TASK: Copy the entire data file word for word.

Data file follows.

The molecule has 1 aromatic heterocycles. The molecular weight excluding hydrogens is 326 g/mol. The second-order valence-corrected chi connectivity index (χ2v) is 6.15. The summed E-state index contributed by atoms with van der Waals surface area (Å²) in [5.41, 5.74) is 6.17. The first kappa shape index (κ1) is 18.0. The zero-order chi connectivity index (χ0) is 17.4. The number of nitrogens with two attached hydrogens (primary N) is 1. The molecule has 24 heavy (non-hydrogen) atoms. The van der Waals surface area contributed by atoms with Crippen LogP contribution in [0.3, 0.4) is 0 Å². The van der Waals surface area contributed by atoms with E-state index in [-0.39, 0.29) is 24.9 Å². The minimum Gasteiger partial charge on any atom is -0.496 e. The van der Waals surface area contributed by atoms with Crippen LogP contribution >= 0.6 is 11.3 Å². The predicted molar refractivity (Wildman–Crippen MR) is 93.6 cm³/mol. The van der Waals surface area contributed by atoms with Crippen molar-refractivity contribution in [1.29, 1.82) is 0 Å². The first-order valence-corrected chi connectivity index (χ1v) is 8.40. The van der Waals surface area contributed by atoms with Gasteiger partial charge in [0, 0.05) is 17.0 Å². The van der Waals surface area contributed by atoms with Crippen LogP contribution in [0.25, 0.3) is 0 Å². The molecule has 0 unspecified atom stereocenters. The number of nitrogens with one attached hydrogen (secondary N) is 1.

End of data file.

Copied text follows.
The molecule has 1 aromatic heterocycles. The molecular weight excluding hydrogens is 326 g/mol. The second-order valence-corrected chi connectivity index (χ2v) is 6.15. The summed E-state index contributed by atoms with van der Waals surface area (Å²) in [5.41, 5.74) is 6.17. The first kappa shape index (κ1) is 18.0. The zero-order chi connectivity index (χ0) is 17.4. The number of nitrogens with two attached hydrogens (primary N) is 1. The molecule has 24 heavy (non-hydrogen) atoms. The van der Waals surface area contributed by atoms with Crippen LogP contribution in [0.3, 0.4) is 0 Å². The van der Waals surface area contributed by atoms with E-state index in [-0.39, 0.29) is 24.9 Å². The minimum Gasteiger partial charge on any atom is -0.496 e. The van der Waals surface area contributed by atoms with Crippen LogP contribution >= 0.6 is 11.3 Å². The predicted molar refractivity (Wildman–Crippen MR) is 93.6 cm³/mol. The van der Waals surface area contributed by atoms with Crippen molar-refractivity contribution in [1.29, 1.82) is 0 Å². The first-order valence-corrected chi connectivity index (χ1v) is 8.40. The van der Waals surface area contributed by atoms with Gasteiger partial charge in [0, 0.05) is 17.0 Å². The van der Waals surface area contributed by atoms with Crippen LogP contribution in [0.25, 0.3) is 0 Å². The molecule has 0 unspecified atom stereocenters. The number of nitrogens with one attached hydrogen (secondary N) is 1.